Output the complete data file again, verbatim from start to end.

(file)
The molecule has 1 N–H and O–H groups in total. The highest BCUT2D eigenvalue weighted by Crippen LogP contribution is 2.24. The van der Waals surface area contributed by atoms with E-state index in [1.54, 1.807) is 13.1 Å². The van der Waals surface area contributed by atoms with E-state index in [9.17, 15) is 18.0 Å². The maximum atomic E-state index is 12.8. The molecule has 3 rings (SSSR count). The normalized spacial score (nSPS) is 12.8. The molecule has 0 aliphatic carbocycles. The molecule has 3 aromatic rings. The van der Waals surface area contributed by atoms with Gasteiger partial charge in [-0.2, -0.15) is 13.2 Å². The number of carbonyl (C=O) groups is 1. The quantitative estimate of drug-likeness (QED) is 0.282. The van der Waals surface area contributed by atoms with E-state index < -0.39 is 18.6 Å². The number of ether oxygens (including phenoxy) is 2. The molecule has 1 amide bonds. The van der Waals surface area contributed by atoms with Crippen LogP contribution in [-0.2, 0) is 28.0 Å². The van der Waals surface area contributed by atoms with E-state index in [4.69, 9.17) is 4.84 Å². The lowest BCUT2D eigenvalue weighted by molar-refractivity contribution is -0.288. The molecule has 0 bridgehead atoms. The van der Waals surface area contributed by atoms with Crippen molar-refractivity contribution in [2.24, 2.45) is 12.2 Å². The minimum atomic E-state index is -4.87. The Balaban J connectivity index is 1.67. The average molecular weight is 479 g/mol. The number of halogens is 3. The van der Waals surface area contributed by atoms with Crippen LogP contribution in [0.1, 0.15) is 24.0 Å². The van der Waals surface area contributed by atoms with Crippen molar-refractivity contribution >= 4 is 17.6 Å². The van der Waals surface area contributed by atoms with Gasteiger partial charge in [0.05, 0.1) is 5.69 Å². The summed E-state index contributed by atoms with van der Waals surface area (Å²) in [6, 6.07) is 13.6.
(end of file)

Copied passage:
The molecule has 1 N–H and O–H groups in total. The highest BCUT2D eigenvalue weighted by Crippen LogP contribution is 2.24. The van der Waals surface area contributed by atoms with E-state index in [1.54, 1.807) is 13.1 Å². The van der Waals surface area contributed by atoms with E-state index in [9.17, 15) is 18.0 Å². The maximum atomic E-state index is 12.8. The molecule has 3 rings (SSSR count). The normalized spacial score (nSPS) is 12.8. The molecule has 0 aliphatic carbocycles. The molecule has 3 aromatic rings. The van der Waals surface area contributed by atoms with Gasteiger partial charge in [-0.2, -0.15) is 13.2 Å². The number of carbonyl (C=O) groups is 1. The quantitative estimate of drug-likeness (QED) is 0.282. The van der Waals surface area contributed by atoms with E-state index < -0.39 is 18.6 Å². The number of ether oxygens (including phenoxy) is 2. The molecule has 1 amide bonds. The van der Waals surface area contributed by atoms with Crippen LogP contribution in [-0.2, 0) is 28.0 Å². The van der Waals surface area contributed by atoms with E-state index in [4.69, 9.17) is 4.84 Å². The lowest BCUT2D eigenvalue weighted by molar-refractivity contribution is -0.288. The molecule has 0 bridgehead atoms. The van der Waals surface area contributed by atoms with Crippen molar-refractivity contribution in [2.24, 2.45) is 12.2 Å². The minimum atomic E-state index is -4.87. The Balaban J connectivity index is 1.67. The average molecular weight is 479 g/mol. The number of halogens is 3. The van der Waals surface area contributed by atoms with Crippen LogP contribution in [0.1, 0.15) is 24.0 Å². The van der Waals surface area contributed by atoms with Crippen molar-refractivity contribution >= 4 is 17.6 Å². The van der Waals surface area contributed by atoms with Gasteiger partial charge in [0.05, 0.1) is 5.69 Å². The summed E-state index contributed by atoms with van der Waals surface area (Å²) in [6, 6.07) is 13.6.